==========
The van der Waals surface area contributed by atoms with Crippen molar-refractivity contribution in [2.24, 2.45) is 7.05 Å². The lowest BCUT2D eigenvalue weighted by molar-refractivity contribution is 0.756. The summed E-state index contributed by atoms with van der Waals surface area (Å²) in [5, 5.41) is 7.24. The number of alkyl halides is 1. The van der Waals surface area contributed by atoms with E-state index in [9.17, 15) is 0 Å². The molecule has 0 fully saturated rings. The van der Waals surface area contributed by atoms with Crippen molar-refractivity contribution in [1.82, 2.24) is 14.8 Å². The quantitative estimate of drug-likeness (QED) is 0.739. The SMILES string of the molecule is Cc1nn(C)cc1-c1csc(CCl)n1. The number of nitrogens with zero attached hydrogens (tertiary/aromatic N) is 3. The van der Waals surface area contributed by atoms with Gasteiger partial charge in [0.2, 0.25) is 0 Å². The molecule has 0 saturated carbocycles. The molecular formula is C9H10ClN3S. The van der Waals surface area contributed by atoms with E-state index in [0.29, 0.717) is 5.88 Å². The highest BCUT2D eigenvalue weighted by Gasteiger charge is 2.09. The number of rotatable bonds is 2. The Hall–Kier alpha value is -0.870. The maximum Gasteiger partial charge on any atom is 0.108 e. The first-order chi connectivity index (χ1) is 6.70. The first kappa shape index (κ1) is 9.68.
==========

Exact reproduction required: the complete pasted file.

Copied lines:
The van der Waals surface area contributed by atoms with Crippen molar-refractivity contribution in [2.24, 2.45) is 7.05 Å². The lowest BCUT2D eigenvalue weighted by molar-refractivity contribution is 0.756. The summed E-state index contributed by atoms with van der Waals surface area (Å²) in [5, 5.41) is 7.24. The number of alkyl halides is 1. The van der Waals surface area contributed by atoms with E-state index in [9.17, 15) is 0 Å². The molecule has 0 fully saturated rings. The van der Waals surface area contributed by atoms with Crippen molar-refractivity contribution in [1.82, 2.24) is 14.8 Å². The quantitative estimate of drug-likeness (QED) is 0.739. The SMILES string of the molecule is Cc1nn(C)cc1-c1csc(CCl)n1. The number of nitrogens with zero attached hydrogens (tertiary/aromatic N) is 3. The van der Waals surface area contributed by atoms with Gasteiger partial charge in [0.2, 0.25) is 0 Å². The molecule has 0 saturated carbocycles. The molecular formula is C9H10ClN3S. The van der Waals surface area contributed by atoms with E-state index in [0.29, 0.717) is 5.88 Å². The highest BCUT2D eigenvalue weighted by Gasteiger charge is 2.09. The number of rotatable bonds is 2. The Hall–Kier alpha value is -0.870. The maximum Gasteiger partial charge on any atom is 0.108 e. The first-order chi connectivity index (χ1) is 6.70. The first kappa shape index (κ1) is 9.68.